No, not that Hemingway. Not the author Ernest Hemingway, undoubtedly an icon of 20th-century literature. No, of course not. I meant this Hemingway. The editing app. That was a bit of a misleading start, I apologise. But do stay, because I have some compelling things to say. 

You know, I’ve always sensed a bit of irony in the idea that something as bland as an online editing software should be named after a literary giant. Don’t get me wrong, I’m all for the AI boom (I’ve had my fair share of Asimov-esque fantasies for the future of bots), I just don’t think it’s worthwhile if you want to want to write…well. 

I’m going to be so bold as to argue that even if machine learning ventures into editing literary texts, a machine will never ever ever do it as well as human beings could. That’s the tea. 

No, really. Are you seriously telling me that AI is capable of successfully overtaking the one thing that sets the human race apart? The art of writing. This is a feat achieved by no one other species. For millennia, writing has shown itself to be a potent medium that sheds light upon human complexity. Is it truly fair to give up that quest to machines?

Allow me to elaborate.

We’ve already said that editing is a long process, and has many steps within it. Technical expertise aside, the art of editing is filled with nuance. Ensuring syntax, punctuation, and formatting is only a part of this process. Editing a piece of literature requires an in-depth understanding of what the author is thinking – what they will eventually want to convey in writing. This requires human touch: an author-editor relationship.

 

 

Language occupies a very high place in our society. It goes far beyond its functional purpose of being a medium of everyday communication. Language, along with literature, is a reflection of human life. They are the containers of a history of human endeavours and conflict. The scars of our actions are evident in the words that we choose to use when we document ourselves. Language captures politics, history and cultural complexities within it. Writers carve poetry when they write for pleasure: machines that exist in this nascent stage of the automaton age cannot capture that.

What Artificial Intelligence essentially comprises of is a bunch of code. So AI is only as good as its coder. But even combining the skills of the world’s greatest grammarian and the world’s greatest coder will produce results that will fall short of an artist’s imagination. Just think of all the irritability that comes from an editing software soullessly asking you to remove words or simplify your language without considering the deliberation that you have put in your sentences. The issue here is that AI makes far too many presumptions: a trend that might eventually prove detrimental to good literature.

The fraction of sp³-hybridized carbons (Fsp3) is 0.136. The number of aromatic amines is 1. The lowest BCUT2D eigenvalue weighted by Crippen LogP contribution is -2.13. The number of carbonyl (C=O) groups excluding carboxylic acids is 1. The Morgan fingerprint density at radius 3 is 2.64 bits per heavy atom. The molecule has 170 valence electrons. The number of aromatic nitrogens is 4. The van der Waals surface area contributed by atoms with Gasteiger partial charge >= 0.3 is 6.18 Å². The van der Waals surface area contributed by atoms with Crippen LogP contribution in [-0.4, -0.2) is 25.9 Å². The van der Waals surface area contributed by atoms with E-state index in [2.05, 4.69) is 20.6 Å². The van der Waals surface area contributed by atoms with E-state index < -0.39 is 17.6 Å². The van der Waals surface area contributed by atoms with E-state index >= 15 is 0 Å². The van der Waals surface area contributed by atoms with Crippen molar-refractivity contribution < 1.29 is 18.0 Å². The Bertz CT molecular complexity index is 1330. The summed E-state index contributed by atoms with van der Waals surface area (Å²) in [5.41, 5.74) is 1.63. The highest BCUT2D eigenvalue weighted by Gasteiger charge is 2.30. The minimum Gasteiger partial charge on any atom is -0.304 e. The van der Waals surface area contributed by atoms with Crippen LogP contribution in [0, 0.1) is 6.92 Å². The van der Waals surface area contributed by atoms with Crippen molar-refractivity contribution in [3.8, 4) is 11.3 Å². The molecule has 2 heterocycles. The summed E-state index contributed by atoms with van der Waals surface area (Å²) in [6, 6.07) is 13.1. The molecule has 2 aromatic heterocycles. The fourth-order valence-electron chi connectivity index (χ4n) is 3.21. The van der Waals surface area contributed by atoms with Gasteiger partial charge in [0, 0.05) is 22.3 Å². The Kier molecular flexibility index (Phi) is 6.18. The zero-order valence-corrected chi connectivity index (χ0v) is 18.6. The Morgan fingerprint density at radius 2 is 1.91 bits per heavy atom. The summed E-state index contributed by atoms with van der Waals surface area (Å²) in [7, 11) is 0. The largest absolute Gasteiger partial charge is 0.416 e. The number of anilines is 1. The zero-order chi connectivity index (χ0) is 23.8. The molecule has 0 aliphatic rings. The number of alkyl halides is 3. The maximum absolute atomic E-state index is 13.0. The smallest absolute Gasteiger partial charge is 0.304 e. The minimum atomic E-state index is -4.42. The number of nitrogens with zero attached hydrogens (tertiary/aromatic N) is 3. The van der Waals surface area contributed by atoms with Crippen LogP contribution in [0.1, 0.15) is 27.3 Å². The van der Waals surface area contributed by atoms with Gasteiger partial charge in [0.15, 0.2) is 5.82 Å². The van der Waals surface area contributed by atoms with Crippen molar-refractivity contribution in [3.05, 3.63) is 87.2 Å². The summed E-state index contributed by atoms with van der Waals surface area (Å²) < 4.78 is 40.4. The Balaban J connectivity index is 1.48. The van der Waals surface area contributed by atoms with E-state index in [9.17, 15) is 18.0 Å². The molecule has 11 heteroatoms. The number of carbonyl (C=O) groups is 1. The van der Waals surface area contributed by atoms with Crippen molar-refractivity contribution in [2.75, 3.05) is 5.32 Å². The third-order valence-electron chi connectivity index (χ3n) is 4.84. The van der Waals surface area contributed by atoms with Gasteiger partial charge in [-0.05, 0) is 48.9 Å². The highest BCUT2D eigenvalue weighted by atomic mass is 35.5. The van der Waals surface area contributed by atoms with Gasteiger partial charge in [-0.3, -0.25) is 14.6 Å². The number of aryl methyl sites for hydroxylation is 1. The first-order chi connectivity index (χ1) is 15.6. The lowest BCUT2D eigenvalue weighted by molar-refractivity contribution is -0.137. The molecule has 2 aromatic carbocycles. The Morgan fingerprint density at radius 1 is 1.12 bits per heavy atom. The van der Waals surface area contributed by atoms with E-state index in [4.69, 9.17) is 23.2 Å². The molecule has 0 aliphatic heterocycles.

There is also this larger consideration: language is not static. It is true that language is often bound by the rules of grammar and syntax, and yet language constantly evolves. New words are added, and the meanings and usage of existing words are constantly changing. Pretty cool, right? Since AI can only perform the functions it is programmed to, it won’t be able to keep up with this evolution. Even with the rapid advancement of technology, language bots will probably have to be reprogrammed constantly. Frankly, that kind of investment just makes the bot counterproductive.

Another limitation of these online editing platforms is that there is no scope for context editing. Even services as popular as Grammarly and Hemingway only edit on a sentence to sentence basis. In isolation, this would be fine, except the fact that a major component of editing is to improve flow, tone, and the general literary quality of the text. In other words, Grammarly just does 10% of the task at hand. How about that?

That is not to say that (successful?) attempts have not been made. In 1990, Robert Dale wrote a paper titled “A Rule-Based Approach to Computer-Assisted Copy Editing”, that sort of enumerated the principles on which such an application would work. But even he wrote it as an application that assists editors, rather than replacing them. He wrote of the machine as one that “[assists] an editor in ensuring the correctness of low-level matters” such as punctuation and formatting styles. And isn’t that what machines are for, at the end of the day? Whether it’s the wheel or the world’s most complex computers, the commonality in every machine is that it is a device that enables human life to be easier.

So, sure, go all out and use Grammarly and Hemingway and Ginger to make these technical changes to your text. But you don’t want to live in the blissful illusion that these tools are your key to becoming a better writer. Art is created by people, and art is bettered by people. Go to your friends, go to a human editor. Do what you must, but don’t deprive yourself of the magnanimity of human input.

 

You’ve heard my two cents. But if you’re still a little ambiguous about the perils of an AI dominated literary world, then Roald Dahl’s short story “The Great Automatic Grammatizator” is just for you.